The Washington Nationals did what you are supposed to do against the best teams in baseball … this past week. They faced the best team in baseball, the San Francisco Giants, and the best team in the American League, the Tampa Bay Rays, for a combined six games this past week and went 3-3 against them. They say if you can play .500 or better against the best teams in baseball and dominate the bad teams you will make the playoffs. The issue is that the Nats entered that Tampa series with a 24-32 record.
Now if the Nats can crush the Pirates, Mets, and Phillies coming up on one of those great runs, the team could be right back in it. But we know there will be skepticism. We said it before about 2019, baseball miracles can happen, and maybe it can happen again. Yes the Nats have to play better against the top of the NL East. All you have to do is look at the Nats record in the NL East against the Braves (3-7), Phillies (2-4), and Mets (1-2), and that combined 6-13 record for the reason the Nats are below .500.
One player who is staying optimistic is Kyle Schwarber who had some encouragement for Nats fans who he doesn’t think should give up. Schwarber hit two home runs yesterday to help beat the Giants and now has a dozen for the season. This would be a good time for Schwarbs to help spark this team.
“Stay with us, stay with us. … I mean, I got a lot of belief in this team,” Schwarber said. “There’s been a lot of adversity thrown at the team. To start the year, guys were on the COVID list. There have been some injuries here, left and right. … I always feel like we’re in games. I never feel like we’re out of reach.”
But back to reality, if you just look at all of the blown bases loaded opportunities for analysis, you can see it really is those “little things” that manager Dave Martinez stresses, that are the difference between winning and losing. The Nats are dead last by a sizable margin, but it has to be more than that because the Mets are almost as putrid, yet they are in first place.
So if it isn’t all bases loaded opportunities blown, what is it? The answer is that it is the combination of many little things. The Nats came into the Tampa series with a 24-32 record after suffering two losses to the Phillies. Fielding errors and the fact that two pitchers could not recover from those errors resulting in 9 unearned runs is mind-blowing in those two losses against Philly. In one game, Josh Bell booted a grounder that led to 4 unearned runs, and the next day Jordy Mercer went back on a ball and dropped a popup that led to 5 unearned runs. Maybe the story was more about how the pitchers just melted down after those unforced errors. On Saturday night, Victor Robles made a baserunning error which some call a TOOTBLAN. Errors and mistakes happen. But when you are scoring 3.76 runs per game, your margin for error is smaller.
Maybe we have to go to a larger scale stat which is how the Nats are in RISP spots, and you will find it is also heinous. The Nats have only scored 155 runs in RISP situations with a .233 batting average, and that is the third worst in those spots in all of baseball.
On the good side, the Nats have been near the top of the league in team batting average and Top-5 in OPS. Their issues come when they need runs driven in, and the team must improve in those spots.
But it is not all about the batting woes. There is a fair amount of blame on those early season issues with the starting pitchers and the bullpen meltdowns. The Nats now have Austin Voth, Daniel Hudson and Stephen Strasburg on the IL, and Max Scherzer is in injury limbo with an inflamed groin which he is testing out day by day with today set as the decision day to either keep going with his status unknown or add him to the 10-day IL.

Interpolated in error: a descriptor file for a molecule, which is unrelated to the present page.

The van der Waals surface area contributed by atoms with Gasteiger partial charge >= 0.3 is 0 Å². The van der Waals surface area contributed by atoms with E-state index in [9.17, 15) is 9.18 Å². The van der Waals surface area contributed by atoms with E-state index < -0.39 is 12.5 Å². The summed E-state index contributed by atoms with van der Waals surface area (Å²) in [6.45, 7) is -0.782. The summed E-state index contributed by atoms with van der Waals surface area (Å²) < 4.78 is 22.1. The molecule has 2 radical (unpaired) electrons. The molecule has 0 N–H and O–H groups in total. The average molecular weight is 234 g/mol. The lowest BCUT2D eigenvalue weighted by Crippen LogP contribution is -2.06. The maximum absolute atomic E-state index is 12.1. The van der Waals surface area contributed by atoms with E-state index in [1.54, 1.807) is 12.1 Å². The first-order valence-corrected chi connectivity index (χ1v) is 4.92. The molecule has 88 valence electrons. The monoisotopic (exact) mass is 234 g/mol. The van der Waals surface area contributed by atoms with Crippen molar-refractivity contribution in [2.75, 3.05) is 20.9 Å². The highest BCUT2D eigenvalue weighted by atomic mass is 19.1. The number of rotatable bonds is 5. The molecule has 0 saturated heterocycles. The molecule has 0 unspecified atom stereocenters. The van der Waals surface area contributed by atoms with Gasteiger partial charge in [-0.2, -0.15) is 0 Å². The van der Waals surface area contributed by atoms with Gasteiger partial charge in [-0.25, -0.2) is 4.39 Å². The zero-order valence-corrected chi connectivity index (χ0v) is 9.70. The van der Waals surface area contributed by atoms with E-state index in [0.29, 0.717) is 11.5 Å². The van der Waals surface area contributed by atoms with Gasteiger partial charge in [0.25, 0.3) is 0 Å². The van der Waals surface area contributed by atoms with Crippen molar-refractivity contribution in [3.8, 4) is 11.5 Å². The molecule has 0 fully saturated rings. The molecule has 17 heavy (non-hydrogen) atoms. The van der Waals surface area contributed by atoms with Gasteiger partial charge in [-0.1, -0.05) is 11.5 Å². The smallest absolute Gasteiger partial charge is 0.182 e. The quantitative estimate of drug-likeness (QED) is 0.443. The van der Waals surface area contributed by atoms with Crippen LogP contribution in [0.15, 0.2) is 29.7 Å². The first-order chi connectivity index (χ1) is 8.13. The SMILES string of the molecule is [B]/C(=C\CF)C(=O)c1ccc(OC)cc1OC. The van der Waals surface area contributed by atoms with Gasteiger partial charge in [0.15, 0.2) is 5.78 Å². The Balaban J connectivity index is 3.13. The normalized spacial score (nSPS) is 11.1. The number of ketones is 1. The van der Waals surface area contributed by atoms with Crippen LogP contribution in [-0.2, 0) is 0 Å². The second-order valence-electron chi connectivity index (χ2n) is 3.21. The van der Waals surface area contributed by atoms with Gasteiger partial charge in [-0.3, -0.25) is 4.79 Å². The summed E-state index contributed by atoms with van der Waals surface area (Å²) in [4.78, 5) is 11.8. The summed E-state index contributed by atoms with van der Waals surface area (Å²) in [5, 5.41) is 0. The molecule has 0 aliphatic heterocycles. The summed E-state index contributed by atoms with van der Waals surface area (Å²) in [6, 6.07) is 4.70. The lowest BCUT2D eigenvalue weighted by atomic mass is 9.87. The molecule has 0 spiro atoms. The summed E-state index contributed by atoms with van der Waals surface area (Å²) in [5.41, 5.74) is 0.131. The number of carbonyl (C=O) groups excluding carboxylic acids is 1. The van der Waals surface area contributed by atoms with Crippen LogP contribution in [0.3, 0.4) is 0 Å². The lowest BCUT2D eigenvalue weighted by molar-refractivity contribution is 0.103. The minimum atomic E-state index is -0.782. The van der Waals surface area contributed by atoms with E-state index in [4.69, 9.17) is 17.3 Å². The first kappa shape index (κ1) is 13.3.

Overall, the Nats pitching staff is the 13th best in ERA at 3.92 and month by month you will see the improvement: 5th best in June at 2.97, 16th best in May at 4.09, and 21st best in April at 4.40. But the strange part about this is that the Nats were in 1st place in the NL East from May 1st to May 3rd then the Nats went 1-7 to fall quickly back to last place on May 12th. The Nats finished the month of May on a 5-game losing streak.
“We’ve got about five or six weeks to see what we’ve got before the trade deadline, and then we’ll make decisions as we see fit,” general manager Mike Rizzo said on 106.7 The Fan radio last week.
Rizzo has been saying publicly that the team is not considering trades at this time. But what else would you expect him to say publicly? This team has 27-games until the All-Star break in mid-July and really has to go 18-9 to get back into this race or at least go 16-11 to be in a position to make up ground after the All-Star break. Good luck with that given the schedule after this 3-game series versus Pittsburgh is against the Mets, Phillies, Marlins, Rays, Dodgers, Padres, and Giants. Then the post-All-Star break begins with a home series against the Padres. The schedule is brutal. But there’s the test. Can it be done? Of course. We remember 2019 when they all wanted to stick a fork in the Nats.
The Nats are still at that edge. They are on that line of demarcation at 7.5 games from first place, because nobody has run away with the division. But they would have to leapfrog four teams to get back to the top of the division. Clearly they have to take care of business against their NL East opponents.
“Fortunately, the division has given us a chance. They’re keeping us in this thing until we get right, and we’ve been through this thing before,” Rizzo said. “Once we can get things rolling, we take off.”
With a series the Nats need to dominate against the last place Pirates coming up and a 4-game series against the 1st place Mets, it is time to get on a winning streak and flip the script. It would take a baseball miracle for the Nats to get above .500 by the All-Star break, and the good news is that the 2019 team managed by Martinez did it before. So yes, it is possible.